Theatre and Cultural Struggle under Apartheid
In this book, South African performer and activist Robert Mshengu Kavanagh reveals the complex and conflicting interplay of class, nation and race in South African theatre under Apartheid. Evoking an era when theatre itself became a political battleground, Kavanagh displays how the struggle against Apartheid was played out on the stage as well as on the streets.
Kavanagh's account spans three very different areas of South African theatre, with the author considering the merits and limitations of the multi-racial theatre projects created by white liberals; the popular commercial musicals staged for black audiences by emergent black entrepreneurs; and the efforts of the Black Consciousness Movement to forge a distinctly African form of revolutionary theatre in the 1970s.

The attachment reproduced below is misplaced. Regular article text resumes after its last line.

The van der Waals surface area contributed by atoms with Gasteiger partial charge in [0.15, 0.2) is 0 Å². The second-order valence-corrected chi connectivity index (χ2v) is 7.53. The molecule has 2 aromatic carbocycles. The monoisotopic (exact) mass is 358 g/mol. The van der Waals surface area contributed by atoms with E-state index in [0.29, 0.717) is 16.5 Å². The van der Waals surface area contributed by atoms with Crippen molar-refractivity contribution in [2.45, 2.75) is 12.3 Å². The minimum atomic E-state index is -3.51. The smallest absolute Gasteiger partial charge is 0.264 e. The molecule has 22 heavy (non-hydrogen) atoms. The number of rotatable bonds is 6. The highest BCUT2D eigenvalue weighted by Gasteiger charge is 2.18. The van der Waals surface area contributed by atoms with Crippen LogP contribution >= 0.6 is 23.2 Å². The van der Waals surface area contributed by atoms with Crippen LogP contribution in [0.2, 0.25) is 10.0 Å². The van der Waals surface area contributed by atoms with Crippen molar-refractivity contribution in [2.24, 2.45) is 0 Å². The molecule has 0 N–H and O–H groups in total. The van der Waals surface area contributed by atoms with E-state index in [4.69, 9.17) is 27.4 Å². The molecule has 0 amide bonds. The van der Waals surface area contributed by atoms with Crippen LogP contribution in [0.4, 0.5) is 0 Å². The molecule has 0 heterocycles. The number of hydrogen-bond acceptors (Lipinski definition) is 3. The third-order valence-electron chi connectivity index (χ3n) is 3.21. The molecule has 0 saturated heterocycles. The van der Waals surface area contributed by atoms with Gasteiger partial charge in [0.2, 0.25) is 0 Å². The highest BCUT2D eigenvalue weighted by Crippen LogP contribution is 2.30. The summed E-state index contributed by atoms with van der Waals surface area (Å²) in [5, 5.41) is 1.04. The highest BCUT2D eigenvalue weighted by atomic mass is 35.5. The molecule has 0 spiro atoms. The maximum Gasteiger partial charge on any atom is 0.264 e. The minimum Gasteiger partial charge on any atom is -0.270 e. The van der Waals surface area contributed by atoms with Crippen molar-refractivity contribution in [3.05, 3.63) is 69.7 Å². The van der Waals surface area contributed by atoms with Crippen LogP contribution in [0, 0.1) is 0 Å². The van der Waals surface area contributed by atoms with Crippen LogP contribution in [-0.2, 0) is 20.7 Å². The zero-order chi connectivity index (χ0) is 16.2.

The result is a highly readable, pioneering study of the theatre at a time of unprecedented upheaval, diversity and innovation, with Kavanagh's cogent analysis demonstrating the subtle ways in which culture and the arts can become an effective means of challenging oppression.